Empowering Nurses at the Bedside and in Business

Nurse Heroes

When the WHO (World Health Organization) determined that 2020 would be the Year of the Nurse, who knew that nurses would be at the epicenter of a pandemic?  I am concerned that we are putting our nurses and frontline responders at risk.

On March 11, 2020, President Trump issued an Executive Order to boost the respirator mask supply.  Because of the rapid spread of COVID-19, the N95 respirators are in demand.  The Center for Disease Control (CDC) loosened its guidelines to allow healthcare workers to wear surgical masks because the supply or N95 respirators cannot meet the supply demands.  Also, surgical masks don’t fit as tightly as the preferred N95 masks which can filter out airborne viruses that surgical masks cannot.

The president issued the Executive Order to increase the domestic manufacturing of these masks so that they can be readily available to supply chains.

In the COVID-19 pandemic relief legislation, it required shielding nurses from exposure to the coronavirus with N95 protective equipment.  However, the hospital association lobbied against this bill claiming that the protective equipment is not available and that surgical masks are adequate substitutes when a supply of N95 respirators are not available.

The nursing unions are criticizing the physicians claiming, “It is unfortunate that the American Hospital Association is encouraging its member hospitals to adopt minimum rather than optimum standards to protect patients and the doctors, nurses and other staff who care for them.  In the face of an exploding global pandemic, running backward is the worst approach the healthcare industry and the CDC should take.”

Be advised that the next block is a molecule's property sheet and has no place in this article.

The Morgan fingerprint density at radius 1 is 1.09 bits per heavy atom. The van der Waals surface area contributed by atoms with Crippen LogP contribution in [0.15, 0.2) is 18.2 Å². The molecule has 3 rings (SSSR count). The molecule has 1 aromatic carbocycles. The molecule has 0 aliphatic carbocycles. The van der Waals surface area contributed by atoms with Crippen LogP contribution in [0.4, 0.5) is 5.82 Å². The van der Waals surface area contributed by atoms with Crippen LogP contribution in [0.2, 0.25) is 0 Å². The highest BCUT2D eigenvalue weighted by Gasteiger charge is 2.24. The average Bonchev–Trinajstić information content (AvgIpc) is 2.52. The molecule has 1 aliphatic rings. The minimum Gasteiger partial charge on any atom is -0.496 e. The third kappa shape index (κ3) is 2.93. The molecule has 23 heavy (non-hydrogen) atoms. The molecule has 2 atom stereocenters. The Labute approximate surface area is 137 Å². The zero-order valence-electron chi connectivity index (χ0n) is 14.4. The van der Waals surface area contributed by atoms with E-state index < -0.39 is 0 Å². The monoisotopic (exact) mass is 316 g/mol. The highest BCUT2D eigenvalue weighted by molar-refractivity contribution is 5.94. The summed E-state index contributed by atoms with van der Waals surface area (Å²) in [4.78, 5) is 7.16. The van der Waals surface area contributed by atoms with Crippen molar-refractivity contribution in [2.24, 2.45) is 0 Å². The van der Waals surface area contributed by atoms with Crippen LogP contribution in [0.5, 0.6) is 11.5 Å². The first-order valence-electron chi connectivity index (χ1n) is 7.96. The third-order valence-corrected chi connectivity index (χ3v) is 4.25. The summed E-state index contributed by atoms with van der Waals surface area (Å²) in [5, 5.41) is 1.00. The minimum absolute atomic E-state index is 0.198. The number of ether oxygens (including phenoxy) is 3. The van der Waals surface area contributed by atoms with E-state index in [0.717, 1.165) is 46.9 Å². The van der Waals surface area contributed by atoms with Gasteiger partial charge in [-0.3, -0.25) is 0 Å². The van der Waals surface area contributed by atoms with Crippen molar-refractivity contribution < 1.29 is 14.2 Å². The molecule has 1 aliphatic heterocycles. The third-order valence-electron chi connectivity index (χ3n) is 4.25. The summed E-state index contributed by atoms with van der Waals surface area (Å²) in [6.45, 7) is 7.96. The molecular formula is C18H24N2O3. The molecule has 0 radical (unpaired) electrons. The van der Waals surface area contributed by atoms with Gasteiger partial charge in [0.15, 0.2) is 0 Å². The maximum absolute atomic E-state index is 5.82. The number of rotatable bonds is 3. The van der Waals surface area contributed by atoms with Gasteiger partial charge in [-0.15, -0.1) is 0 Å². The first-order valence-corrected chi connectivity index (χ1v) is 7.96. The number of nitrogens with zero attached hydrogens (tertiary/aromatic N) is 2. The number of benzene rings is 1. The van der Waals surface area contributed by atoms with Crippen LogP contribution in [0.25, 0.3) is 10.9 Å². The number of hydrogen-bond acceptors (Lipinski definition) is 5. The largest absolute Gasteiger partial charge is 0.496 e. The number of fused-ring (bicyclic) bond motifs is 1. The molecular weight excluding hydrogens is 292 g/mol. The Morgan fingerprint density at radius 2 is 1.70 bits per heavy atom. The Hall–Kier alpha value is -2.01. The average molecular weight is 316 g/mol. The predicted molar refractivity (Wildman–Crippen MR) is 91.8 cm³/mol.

In addition, the unions say that not having rules mandating N95 masks could hasten the spread of the virus.  It is important for Congress to mandate N95 masks because OSHA is unlikely to ask independently.  Three TSA workers screening passengers at San Jose, CA contracted COVID-19 while on the job wearing surgical masks.

While N95 masks are more expensive, it should be the standard of care.  I am hoping that money will not interfere with our ability to protect our most valuable asset: our healthcare workers.  If healthcare workers are not protected and kept safe, then they will not be able to take care of the ever increasing number of patients.

In addition, the National Strategic Stockpile has 13,000,000 masks in stock and the federal government will soon purchase 50,000,000 more N95 respirators, but bids to supply them from companies will be due shortly.

Are you able to use N95 masks in your hospital or are you required to wear masks with face shields?

I would like to read your thoughts and solutions to this problem.

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